I can bypass statement count filter with my code. Will you close this possibility, or this is a bonus for those who can find it?


#1

I can bypass statement count filter with my code.
Will you close this possibility, or is it a bonus for those who can find it?


#2

As I discover statement types that fail to get a statement count increment inserted by the transpiler, I’ll put it on my list to fix them. In your example, the d++ isn’t getting counted properly, but everything else is, so I don’t think you’ll be able to do too much with it. I’ll track that over here. Thanks for the heads up!

By the way, when we do our verification round and inspect top solutions, any egregiously hacky behavior may get disqualified. (I would tell you in advance what’s kosher if I knew what the hacks were.) If in doubt, it’s a good idea to ask. You can also private message me or email us.


#3

Main question is about Array methods. In my example d++ is not counted properly only if it is inside a function that is passed in something like forEach. Don’t know if i can try using something like eval() or other things.

Actually the way of limiting the statements forces users to use the slowest built-in functions. For example, quick distance approximation uses several bitwise shift operators like >> or <<, but it will be counted as 10 or more operations. So now everybody will use Math.sqrt things since they are counted as a single operation. I wound also think about something like MMX when several addition/multiplication operations are done with single command.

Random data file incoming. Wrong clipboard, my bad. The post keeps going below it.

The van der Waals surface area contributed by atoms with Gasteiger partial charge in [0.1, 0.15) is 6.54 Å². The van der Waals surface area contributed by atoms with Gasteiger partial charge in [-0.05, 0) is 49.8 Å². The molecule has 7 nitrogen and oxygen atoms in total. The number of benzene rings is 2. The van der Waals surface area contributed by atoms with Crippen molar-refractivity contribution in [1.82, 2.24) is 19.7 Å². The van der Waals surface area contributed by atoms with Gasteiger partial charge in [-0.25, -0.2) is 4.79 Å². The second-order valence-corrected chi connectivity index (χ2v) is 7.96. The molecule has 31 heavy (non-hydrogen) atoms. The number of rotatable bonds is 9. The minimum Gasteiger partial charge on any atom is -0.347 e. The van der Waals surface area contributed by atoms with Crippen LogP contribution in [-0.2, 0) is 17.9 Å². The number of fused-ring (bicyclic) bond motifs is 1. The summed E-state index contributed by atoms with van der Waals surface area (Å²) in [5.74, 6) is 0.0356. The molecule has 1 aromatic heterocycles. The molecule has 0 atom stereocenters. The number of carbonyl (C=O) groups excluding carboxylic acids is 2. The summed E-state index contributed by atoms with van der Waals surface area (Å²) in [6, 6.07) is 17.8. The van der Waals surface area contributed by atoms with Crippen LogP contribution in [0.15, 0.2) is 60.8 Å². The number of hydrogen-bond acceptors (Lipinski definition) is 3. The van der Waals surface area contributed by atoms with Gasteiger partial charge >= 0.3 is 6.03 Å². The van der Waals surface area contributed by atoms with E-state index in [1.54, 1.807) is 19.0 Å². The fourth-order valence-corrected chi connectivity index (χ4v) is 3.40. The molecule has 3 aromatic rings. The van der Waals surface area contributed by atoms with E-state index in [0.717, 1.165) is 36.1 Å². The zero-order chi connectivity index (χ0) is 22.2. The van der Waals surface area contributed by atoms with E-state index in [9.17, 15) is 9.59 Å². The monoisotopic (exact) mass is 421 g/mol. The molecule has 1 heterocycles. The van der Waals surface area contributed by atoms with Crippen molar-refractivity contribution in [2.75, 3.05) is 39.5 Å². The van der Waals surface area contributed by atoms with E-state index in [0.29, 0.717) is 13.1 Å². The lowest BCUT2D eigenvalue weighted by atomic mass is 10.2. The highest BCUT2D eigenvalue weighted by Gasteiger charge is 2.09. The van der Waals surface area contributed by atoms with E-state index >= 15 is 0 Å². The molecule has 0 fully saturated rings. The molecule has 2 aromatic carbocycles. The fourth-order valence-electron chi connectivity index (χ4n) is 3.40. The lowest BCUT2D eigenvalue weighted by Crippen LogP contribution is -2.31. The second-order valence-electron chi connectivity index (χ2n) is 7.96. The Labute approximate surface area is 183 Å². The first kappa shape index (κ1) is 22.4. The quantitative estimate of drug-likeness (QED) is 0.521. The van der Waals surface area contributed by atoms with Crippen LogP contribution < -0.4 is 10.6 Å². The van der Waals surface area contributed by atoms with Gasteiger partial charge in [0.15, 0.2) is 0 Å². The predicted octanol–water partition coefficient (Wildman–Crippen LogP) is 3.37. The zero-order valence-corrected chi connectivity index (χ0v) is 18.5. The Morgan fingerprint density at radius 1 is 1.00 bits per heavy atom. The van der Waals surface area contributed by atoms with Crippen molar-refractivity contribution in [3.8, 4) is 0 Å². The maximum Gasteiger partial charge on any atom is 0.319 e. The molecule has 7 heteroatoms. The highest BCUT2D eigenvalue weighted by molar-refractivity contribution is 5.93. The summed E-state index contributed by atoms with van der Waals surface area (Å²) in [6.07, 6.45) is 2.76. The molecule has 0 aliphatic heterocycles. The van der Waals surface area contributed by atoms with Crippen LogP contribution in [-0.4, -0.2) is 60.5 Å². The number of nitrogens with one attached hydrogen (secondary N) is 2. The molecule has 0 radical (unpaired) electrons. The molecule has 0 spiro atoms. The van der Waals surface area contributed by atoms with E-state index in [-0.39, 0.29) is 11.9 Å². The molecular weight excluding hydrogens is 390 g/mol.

I also worried about function calls. Each function call can be counted as creating vars in stack, managing scope and so on. What about functions provided in ‘this’ api? Are they counted as custom functions?

All of that requires writing very ugly code with a lot of copy/paste.
I guess it will all end with some kind of autogenerated code where all functions are actually macros that are replaced with something unreadable. Is this approach with inserting generated code into the editor allowed?


#4

Hmm, are you sure that doing the operations inside a forEach actually affects whether the statements are counted? To my knowledge, d++ never is counted, regardless of function nesting level, and normal statements are counted whether they’re in a nested function or not.

It is sad that you lose points for using something fast compared to the slow Math.sqrt. I will look forward to assigning a higher cost to that function.

API methods are currently just counted as one statement, right.

The statement counter really is a very crude tool right now designed to prevent players from submitting code that will have their opponents waiting forever to simulate matches against them.

How would these macros work to avoid the current statement counter?


#5
  1. Regarding forEach:
    if i write
    for(var i = 0; i < 2000; i++){
    },
    then the limit is exceeded.
    If i increment something like this.d inside a forEach, then it is also exceeded.
    So some of the expressions inside forEach are ignored by the statement counter, some aren’t.

You can see my current solution for humans - I’m sure that it is rather slow, but in most of the frames limit is not exceeded. In previous solution i also had to use forEach because without it it’s hard to implement anything exceeding the simple value=bountyGold/distance formula.

  1. Regarding macros:
    they will not help to exceed the limit, they will help to remove the code that is needed only for human readability.
    For example, you can write:
    var CONSTANT =2;
    var somethingImportant = y+z;
    var somethingElse = somethingImportant + CONSTANT;
    You can see that two first vars are just useless memory allocation, they can be easily removed. The same for functions - many functions like calculating distance are usually implemented with #define or with ‘inline’ directive in C++ to prevent the overhead of actual function calls.